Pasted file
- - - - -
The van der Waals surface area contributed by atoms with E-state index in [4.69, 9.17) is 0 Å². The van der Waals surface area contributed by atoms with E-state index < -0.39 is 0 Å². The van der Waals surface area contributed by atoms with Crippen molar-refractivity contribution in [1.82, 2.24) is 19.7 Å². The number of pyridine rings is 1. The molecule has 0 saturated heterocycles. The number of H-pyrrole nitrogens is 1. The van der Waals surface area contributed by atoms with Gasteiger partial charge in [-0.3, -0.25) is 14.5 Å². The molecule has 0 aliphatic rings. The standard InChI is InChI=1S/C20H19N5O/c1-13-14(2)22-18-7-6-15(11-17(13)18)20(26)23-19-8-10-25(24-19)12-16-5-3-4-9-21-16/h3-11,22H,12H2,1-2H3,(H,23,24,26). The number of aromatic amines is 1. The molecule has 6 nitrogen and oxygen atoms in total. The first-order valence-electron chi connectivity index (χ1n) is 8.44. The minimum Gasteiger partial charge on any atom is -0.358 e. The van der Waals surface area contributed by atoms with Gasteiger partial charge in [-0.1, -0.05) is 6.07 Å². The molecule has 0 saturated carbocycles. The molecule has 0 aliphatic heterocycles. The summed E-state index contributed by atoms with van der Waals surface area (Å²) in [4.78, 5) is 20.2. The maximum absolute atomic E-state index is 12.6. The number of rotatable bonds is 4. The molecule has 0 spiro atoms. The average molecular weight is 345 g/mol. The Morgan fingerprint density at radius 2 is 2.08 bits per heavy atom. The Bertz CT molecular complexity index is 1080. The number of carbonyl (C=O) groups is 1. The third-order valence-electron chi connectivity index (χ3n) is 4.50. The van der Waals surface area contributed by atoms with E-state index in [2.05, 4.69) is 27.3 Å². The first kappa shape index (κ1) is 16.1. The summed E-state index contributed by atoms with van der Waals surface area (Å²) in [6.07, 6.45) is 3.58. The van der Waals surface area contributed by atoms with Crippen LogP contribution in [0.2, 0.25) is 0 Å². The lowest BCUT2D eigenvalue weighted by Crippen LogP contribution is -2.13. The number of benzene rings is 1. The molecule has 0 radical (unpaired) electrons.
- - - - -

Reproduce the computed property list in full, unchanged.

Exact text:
The van der Waals surface area contributed by atoms with E-state index in [4.69, 9.17) is 0 Å². The van der Waals surface area contributed by atoms with E-state index < -0.39 is 0 Å². The van der Waals surface area contributed by atoms with Crippen molar-refractivity contribution in [1.82, 2.24) is 19.7 Å². The number of pyridine rings is 1. The molecule has 0 saturated heterocycles. The number of H-pyrrole nitrogens is 1. The van der Waals surface area contributed by atoms with Gasteiger partial charge in [-0.3, -0.25) is 14.5 Å². The molecule has 0 aliphatic rings. The standard InChI is InChI=1S/C20H19N5O/c1-13-14(2)22-18-7-6-15(11-17(13)18)20(26)23-19-8-10-25(24-19)12-16-5-3-4-9-21-16/h3-11,22H,12H2,1-2H3,(H,23,24,26). The number of aromatic amines is 1. The molecule has 6 nitrogen and oxygen atoms in total. The first-order valence-electron chi connectivity index (χ1n) is 8.44. The minimum Gasteiger partial charge on any atom is -0.358 e. The van der Waals surface area contributed by atoms with Gasteiger partial charge in [-0.1, -0.05) is 6.07 Å². The molecule has 0 saturated carbocycles. The molecule has 0 aliphatic heterocycles. The summed E-state index contributed by atoms with van der Waals surface area (Å²) in [4.78, 5) is 20.2. The maximum absolute atomic E-state index is 12.6. The number of rotatable bonds is 4. The molecule has 0 spiro atoms. The average molecular weight is 345 g/mol. The Morgan fingerprint density at radius 2 is 2.08 bits per heavy atom. The Bertz CT molecular complexity index is 1080. The number of carbonyl (C=O) groups is 1. The third-order valence-electron chi connectivity index (χ3n) is 4.50. The van der Waals surface area contributed by atoms with E-state index in [2.05, 4.69) is 27.3 Å². The first kappa shape index (κ1) is 16.1. The summed E-state index contributed by atoms with van der Waals surface area (Å²) in [6.07, 6.45) is 3.58. The van der Waals surface area contributed by atoms with Crippen LogP contribution in [0.2, 0.25) is 0 Å². The lowest BCUT2D eigenvalue weighted by Crippen LogP contribution is -2.13. The number of benzene rings is 1. The molecule has 0 radical (unpaired) electrons.